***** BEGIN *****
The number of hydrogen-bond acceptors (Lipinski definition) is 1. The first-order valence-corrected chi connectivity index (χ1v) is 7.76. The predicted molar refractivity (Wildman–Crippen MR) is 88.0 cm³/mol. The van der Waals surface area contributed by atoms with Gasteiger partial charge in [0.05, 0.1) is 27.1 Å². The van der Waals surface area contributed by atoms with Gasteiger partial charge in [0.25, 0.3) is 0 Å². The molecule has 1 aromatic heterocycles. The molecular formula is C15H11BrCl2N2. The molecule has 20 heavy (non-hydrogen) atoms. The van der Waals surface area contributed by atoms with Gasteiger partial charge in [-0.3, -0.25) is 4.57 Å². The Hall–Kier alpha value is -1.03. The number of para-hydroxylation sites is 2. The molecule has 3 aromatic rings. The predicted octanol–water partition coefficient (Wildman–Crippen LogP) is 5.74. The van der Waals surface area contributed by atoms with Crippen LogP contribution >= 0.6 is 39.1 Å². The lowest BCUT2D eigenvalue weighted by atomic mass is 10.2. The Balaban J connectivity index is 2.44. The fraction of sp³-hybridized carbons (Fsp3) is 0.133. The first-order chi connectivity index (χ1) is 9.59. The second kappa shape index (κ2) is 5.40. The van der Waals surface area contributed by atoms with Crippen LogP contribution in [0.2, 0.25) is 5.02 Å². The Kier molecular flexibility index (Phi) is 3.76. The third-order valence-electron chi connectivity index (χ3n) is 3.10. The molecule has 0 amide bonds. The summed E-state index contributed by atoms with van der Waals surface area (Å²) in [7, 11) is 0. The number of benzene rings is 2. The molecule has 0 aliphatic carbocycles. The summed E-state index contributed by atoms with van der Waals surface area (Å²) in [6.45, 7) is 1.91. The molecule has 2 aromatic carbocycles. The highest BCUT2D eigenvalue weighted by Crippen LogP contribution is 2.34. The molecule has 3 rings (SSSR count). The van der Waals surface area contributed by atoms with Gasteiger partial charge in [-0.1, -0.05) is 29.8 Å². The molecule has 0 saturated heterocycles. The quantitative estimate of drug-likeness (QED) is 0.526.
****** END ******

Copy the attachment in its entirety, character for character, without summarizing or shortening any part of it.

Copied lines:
The number of hydrogen-bond acceptors (Lipinski definition) is 1. The first-order valence-corrected chi connectivity index (χ1v) is 7.76. The predicted molar refractivity (Wildman–Crippen MR) is 88.0 cm³/mol. The van der Waals surface area contributed by atoms with Gasteiger partial charge in [0.05, 0.1) is 27.1 Å². The van der Waals surface area contributed by atoms with Gasteiger partial charge in [0.25, 0.3) is 0 Å². The molecule has 1 aromatic heterocycles. The molecular formula is C15H11BrCl2N2. The molecule has 20 heavy (non-hydrogen) atoms. The van der Waals surface area contributed by atoms with Gasteiger partial charge in [-0.3, -0.25) is 4.57 Å². The Hall–Kier alpha value is -1.03. The number of para-hydroxylation sites is 2. The molecule has 3 aromatic rings. The predicted octanol–water partition coefficient (Wildman–Crippen LogP) is 5.74. The van der Waals surface area contributed by atoms with Crippen LogP contribution >= 0.6 is 39.1 Å². The lowest BCUT2D eigenvalue weighted by atomic mass is 10.2. The Balaban J connectivity index is 2.44. The fraction of sp³-hybridized carbons (Fsp3) is 0.133. The first-order chi connectivity index (χ1) is 9.59. The second kappa shape index (κ2) is 5.40. The van der Waals surface area contributed by atoms with Crippen LogP contribution in [0.2, 0.25) is 5.02 Å². The Kier molecular flexibility index (Phi) is 3.76. The third-order valence-electron chi connectivity index (χ3n) is 3.10. The molecule has 0 amide bonds. The summed E-state index contributed by atoms with van der Waals surface area (Å²) in [7, 11) is 0. The number of benzene rings is 2. The molecule has 0 aliphatic carbocycles. The summed E-state index contributed by atoms with van der Waals surface area (Å²) in [6.45, 7) is 1.91. The molecule has 2 aromatic carbocycles. The highest BCUT2D eigenvalue weighted by Crippen LogP contribution is 2.34. The molecule has 3 rings (SSSR count). The van der Waals surface area contributed by atoms with Gasteiger partial charge in [-0.1, -0.05) is 29.8 Å². The molecule has 0 saturated heterocycles. The quantitative estimate of drug-likeness (QED) is 0.526.